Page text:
You can easily come up with a theme for a photo contest every month and run them, and you barely even need to provide a price. A simple 10% discount is plenty for the winners; taking a picture isn’t exactly difficult, these days. If you want a more intensive contest or to attract more support, give away a better prize.

Mix Up Content

You can’t just post text posts and photos all day long and expect to have a unique and varied experience for your audience. Instead, you should have a mixture of types of content for a daily and weekly basis. For example:

  • Several text posts that relate to current events and your brand.
  • Several image posts you’ve made to represent your brand or push certain ideas.
  • Several images you share from related blogs that your audience will like.
  • Links to blog posts you’ve written in the last few days.
  • Links to posts on other sites that you found interesting and thing your users want to see.
  • Questions, asked either through image or through text post, on a regular basis.
  • Videos, possibly as many as 1-2 per week depending on your industry.

It may be a good idea to establish a calendar. Take a blank week-long calendar and fill out each day with the types of posts you want to push on that given day. Maybe Wednesday is your video day; pencil it in. Establish something of a content calendar and tweak it as some things work and others don’t.

Avoid Clickbait

Clickbait is the Buzzfeed/Upworthy/Clickhole style of Internet writing where the title gives you an idea of something you might want to see, and then, when you click through to see it, your hopes are cruelly dashed by a low-effort post written by a toddler.

It’s frankly astonishing how popular clickbait posts really are.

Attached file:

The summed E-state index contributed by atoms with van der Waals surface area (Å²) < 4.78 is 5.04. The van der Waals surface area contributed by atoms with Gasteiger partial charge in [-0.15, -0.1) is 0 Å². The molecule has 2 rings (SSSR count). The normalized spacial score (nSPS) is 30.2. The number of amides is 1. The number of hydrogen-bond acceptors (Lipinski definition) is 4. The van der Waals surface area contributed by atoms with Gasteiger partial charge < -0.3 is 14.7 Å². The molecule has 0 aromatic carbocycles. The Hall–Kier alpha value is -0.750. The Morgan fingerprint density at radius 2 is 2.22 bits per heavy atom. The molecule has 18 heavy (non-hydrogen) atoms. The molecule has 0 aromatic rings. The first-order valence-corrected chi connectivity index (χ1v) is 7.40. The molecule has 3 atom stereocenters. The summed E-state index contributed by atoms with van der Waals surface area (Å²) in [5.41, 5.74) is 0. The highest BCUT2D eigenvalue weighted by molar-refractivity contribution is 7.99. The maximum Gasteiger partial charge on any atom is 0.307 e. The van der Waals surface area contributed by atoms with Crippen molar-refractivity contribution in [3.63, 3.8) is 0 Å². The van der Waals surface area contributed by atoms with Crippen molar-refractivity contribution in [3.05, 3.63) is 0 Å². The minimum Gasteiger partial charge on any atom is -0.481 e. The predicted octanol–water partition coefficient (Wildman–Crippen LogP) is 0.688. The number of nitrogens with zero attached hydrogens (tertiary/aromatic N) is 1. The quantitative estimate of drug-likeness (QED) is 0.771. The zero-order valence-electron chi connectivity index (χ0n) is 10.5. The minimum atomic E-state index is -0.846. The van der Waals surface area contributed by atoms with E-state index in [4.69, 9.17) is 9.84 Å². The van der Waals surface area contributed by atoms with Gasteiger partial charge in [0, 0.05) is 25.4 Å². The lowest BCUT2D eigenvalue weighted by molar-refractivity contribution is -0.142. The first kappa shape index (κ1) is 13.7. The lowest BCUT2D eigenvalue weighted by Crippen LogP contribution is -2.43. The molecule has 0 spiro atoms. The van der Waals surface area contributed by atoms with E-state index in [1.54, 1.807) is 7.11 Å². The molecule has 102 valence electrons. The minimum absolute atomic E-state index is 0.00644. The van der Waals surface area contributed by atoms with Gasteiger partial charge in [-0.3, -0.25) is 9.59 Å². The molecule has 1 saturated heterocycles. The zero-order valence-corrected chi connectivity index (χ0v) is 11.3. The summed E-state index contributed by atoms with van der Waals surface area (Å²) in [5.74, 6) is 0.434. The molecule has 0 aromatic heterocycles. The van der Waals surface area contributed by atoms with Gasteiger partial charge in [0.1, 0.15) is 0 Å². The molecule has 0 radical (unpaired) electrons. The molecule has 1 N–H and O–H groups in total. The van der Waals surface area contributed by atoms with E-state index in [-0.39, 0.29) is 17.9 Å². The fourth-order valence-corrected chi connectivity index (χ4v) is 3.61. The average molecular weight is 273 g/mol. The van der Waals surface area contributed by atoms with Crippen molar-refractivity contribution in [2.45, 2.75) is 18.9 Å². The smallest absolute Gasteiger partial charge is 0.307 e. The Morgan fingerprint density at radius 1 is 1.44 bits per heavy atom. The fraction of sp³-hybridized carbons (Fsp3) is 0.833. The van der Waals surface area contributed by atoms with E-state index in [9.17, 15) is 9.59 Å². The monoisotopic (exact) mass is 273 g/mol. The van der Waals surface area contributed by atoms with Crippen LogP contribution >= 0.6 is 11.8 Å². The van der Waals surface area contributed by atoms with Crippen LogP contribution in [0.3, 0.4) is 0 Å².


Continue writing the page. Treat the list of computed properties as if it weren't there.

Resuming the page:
Rather than waste time with clickbait, which has been banned by Facebook – albeit poorly enforced – study why clickbait works and write better posts. There’s a reason it works; exploit that reason to make your own writing better without sinking to such low tactics.

Promote Posts

First of all, avoid boosting posts. When I say promote posts, I mean going into the Power Editor and creating promoted posts ads. So, you know, do that. Advertise your posts, so you can put them in front of a wider audience. Whether that’s your audience or a lookalike audience is up to you and your testing.

The point of promoting posts is just to increase exposure. Naturally, around 10% or so of your full audience will see any given post you make. When you promote a post, that number improves. When more people see your posts, more people have a chance to engage. Furthermore, each time a user engages with a post, that post is further shared on their news feeds. This gives you another wave of exposure, for free, and you can’t really argue with that.


  1. Clark B.


    Excellent writeup, Eric! I’m excited to try this out with my posts in the future.